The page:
Influenza (flu) is a highly contagious acute viral infection of the respiratory tract that is spread through droplet transmission. Flu has a short incubation period and on average symptoms will start around two days after exposure to the virus. Symptoms of flu include: fever, headaches, sore throat, muscle aches, joint pain, gastrointestinal symptoms and exhaustion. A person may be contagious about a day before they experience any symptoms, and may remain contagious for around 5 to 7 days after symptoms have started.
Flu kills. In 2017 the World Health Organization increased it’s estimate about the number of deaths that can be attributed to seasonal flu. It now suggests that between 290,000 to 650,000 deaths globally each year may be caused by flu (World Health Organization, 2019). This data is now only based on those who die of respiratory illness and flu, now discounting deaths of other causes (including cardiovascular) alongside flu. Influenza is the most frequent cause of death from a vaccine-preventable disease in the United States. Rates of infection from seasonal influenza are highest among children, but the risks for complications, hospitalizations, and deaths are higher among adults ages 65 years and older, children younger than 5 years, and people of any age who have medical conditions that place them at increased risk for complications from influenza (Immunization Action Coalition, 2019). Socio-economic effects of flu also include missed days at school and work.
In the early 1930s it was discovered that influenza was the cause of a virus rather than bacterial infection. It was a few years later in 1936 that the first neutralized antibodies generated by infection by human influenza virus were isolated (Barberis et al, 2016). The first system for the surveillance of circulating influenza virus strains in several countries worldwide was created in 1952 by the World Health Organization (WHO). Monitoring of the different strains of flu by the World Health Organization still continues to this day, and the composition of the flu vaccine is determined by the most prevalent strains of flu from the previous year’s data (Barberis et al, 2016). Vaccination can be provided through injection (inactivated virus) or nasal spray (live virus but weakened), and some are cultured using eggs and others using cells. It is important to note that the flu vaccination does not provide resistance against all types of flu, so contracting the illness is still possible if the person comes into contact with a different viral strain. Flu vaccination is widely considered safe for the majority of the population, and is promoted by governments around the world and the World Health Organization, however there is actually little publicised evidence of the long term side effects.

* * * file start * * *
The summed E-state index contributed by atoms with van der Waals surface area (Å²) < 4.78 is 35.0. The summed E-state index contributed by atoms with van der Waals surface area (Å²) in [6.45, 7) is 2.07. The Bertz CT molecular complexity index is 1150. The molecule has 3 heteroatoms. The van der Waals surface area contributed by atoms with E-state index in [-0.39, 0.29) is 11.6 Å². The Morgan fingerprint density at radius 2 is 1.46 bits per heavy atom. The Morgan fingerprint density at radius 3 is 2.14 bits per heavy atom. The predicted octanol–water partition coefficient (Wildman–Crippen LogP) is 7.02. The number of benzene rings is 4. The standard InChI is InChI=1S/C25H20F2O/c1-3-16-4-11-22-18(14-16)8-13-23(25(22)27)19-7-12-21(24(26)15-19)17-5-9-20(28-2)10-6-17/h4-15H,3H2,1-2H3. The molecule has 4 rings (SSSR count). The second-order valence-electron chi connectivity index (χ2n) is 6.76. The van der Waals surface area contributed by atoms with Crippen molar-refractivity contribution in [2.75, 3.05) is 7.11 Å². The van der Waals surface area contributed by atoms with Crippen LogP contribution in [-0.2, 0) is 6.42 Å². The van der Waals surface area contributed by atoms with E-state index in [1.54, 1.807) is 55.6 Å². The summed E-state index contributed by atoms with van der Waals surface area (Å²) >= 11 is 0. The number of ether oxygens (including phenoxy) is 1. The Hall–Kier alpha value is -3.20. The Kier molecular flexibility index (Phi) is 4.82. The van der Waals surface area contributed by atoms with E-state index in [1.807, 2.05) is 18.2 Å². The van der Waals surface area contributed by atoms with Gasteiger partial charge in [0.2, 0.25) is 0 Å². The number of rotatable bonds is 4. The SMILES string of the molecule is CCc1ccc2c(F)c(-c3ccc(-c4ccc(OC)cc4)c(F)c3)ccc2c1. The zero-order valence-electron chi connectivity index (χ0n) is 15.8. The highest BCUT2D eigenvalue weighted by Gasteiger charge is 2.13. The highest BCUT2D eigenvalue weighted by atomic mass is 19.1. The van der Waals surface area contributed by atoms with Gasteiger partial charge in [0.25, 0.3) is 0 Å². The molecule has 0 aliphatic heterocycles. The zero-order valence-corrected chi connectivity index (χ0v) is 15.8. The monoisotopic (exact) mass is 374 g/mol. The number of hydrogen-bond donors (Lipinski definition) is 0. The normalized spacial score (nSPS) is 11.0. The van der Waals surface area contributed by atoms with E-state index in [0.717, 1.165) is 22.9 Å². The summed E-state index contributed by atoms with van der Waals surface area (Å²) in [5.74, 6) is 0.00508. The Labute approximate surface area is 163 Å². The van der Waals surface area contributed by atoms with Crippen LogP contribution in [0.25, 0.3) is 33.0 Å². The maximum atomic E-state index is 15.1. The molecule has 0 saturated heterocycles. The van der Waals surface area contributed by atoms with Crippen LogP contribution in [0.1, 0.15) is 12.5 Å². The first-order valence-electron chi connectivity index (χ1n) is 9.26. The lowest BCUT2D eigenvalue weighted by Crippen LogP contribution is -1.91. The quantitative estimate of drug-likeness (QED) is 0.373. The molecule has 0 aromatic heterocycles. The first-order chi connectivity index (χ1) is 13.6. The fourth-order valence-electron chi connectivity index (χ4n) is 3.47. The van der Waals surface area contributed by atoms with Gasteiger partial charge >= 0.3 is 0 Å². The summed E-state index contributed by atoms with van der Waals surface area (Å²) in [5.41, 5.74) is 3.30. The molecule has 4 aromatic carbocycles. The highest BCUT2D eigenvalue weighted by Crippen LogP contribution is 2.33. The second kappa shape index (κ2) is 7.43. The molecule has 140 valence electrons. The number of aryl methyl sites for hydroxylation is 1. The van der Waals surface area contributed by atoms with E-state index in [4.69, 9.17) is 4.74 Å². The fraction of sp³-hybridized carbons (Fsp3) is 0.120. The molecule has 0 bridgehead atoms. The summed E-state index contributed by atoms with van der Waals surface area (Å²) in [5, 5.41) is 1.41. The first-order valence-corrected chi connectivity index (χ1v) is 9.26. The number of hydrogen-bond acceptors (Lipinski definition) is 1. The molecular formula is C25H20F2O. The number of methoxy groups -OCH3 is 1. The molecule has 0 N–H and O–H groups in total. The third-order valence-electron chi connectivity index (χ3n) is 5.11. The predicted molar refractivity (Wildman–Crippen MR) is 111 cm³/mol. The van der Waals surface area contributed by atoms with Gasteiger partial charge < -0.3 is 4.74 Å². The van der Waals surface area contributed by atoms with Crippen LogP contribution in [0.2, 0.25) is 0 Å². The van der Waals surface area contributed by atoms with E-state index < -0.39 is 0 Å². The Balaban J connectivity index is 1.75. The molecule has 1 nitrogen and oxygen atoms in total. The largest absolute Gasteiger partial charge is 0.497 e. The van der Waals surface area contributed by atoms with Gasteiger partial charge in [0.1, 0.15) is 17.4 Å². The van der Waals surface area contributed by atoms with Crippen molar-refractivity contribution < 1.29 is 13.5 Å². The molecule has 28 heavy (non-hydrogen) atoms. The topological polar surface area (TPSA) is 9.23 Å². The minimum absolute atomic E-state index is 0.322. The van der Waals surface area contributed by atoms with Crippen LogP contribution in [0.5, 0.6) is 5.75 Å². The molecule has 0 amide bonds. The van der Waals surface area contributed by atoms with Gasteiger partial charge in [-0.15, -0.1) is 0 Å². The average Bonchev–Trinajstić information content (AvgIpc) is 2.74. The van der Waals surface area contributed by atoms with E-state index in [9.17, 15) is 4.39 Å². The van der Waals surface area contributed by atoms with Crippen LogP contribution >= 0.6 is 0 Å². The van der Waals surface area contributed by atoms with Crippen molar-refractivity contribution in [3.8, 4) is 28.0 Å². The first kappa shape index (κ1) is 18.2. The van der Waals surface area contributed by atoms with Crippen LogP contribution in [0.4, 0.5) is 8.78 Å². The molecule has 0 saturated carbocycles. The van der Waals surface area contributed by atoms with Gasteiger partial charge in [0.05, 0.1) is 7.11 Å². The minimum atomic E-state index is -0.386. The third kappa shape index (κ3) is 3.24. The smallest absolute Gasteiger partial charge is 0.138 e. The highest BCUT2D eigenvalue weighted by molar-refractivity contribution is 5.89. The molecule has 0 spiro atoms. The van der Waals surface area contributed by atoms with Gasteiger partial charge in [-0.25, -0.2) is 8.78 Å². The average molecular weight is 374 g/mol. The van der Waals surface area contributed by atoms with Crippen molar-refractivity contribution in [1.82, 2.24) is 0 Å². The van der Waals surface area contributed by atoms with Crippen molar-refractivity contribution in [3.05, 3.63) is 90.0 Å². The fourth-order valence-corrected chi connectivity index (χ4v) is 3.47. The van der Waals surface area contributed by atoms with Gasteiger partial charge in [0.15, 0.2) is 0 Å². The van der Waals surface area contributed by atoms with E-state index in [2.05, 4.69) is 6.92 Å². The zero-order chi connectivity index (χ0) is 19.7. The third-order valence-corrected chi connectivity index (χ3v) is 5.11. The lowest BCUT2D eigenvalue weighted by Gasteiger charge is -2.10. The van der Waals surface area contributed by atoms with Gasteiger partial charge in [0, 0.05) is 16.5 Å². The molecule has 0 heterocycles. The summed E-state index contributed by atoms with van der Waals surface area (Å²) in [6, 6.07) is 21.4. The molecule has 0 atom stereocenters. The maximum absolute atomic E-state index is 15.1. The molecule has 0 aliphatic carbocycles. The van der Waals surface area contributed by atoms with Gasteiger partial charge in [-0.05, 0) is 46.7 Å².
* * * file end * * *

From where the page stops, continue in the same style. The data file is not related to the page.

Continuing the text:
Delivering healthcare in a safe environment, and protecting patients from harm are at the forefront of healthcare delivery. So too is maintaining a healthy workforce, ensuring maximum resources are available to deal with the increased seasonal patient demand. With this in mind, some healthcare delivery organizations in the US have made the decision to make vaccination against influenza mandatory for their employees, including nurses. Despite the already mandatory vaccination against Hepatitis B for healthcare workers, there are concerns that removing worker’s choice about receiving the flu vaccination is taking an unethical and unnecessary approach.
Healthcare workers may be allowed to refuse the flu shot on rare religious or medical grounds, and an appeal would need to be made. However there have been cases recently in the US where nurses have been fired by their organization for refusing to have the flu shot for reasons ranging from concerns over miscarriage risk to not wanting to accept chemicals into the body. Other sanctions that have been given for nurses who have refused to have the flu shot have included being forced to wear a face mask to deliver patient care. Some nurses are suing their previous employers after being fired for upholding their right to decline the flu shot.
Ultimately it is your right to choose what you put into your body, however so long as the organization is not violating human and civil rights laws, they are currently allowed to terminate your employment if flu vaccination is a mandatory policy. As mandatory vaccination becomes more popular then there is likely to be more cases like these in the headlines.
Barberis, I; Myles, p; Ault, SK; Bragazzi, NL; and Martini, M (2016). History and evolution of influenza control through vaccination: from the first monovalent vaccine to universal vaccines. Available at: https://www.ncbi.nlm.nih.gov/pmc/articles/PMC5139605/
Immunization Action Coalition (2019). Ask the Experts: Influenza. Available at: https://www.immunize.org/askexperts/experts_inf.asp
World Health Organization (2019). Estimate of Respiratory Deaths due to Seasonal Influenza 290,000 to 650,000 Annually. Available at: https://www.who.int/influenza/surveillance_monitoring/bod/WHO-INFLUENZA-MortalityEstimate.pdf?ua=1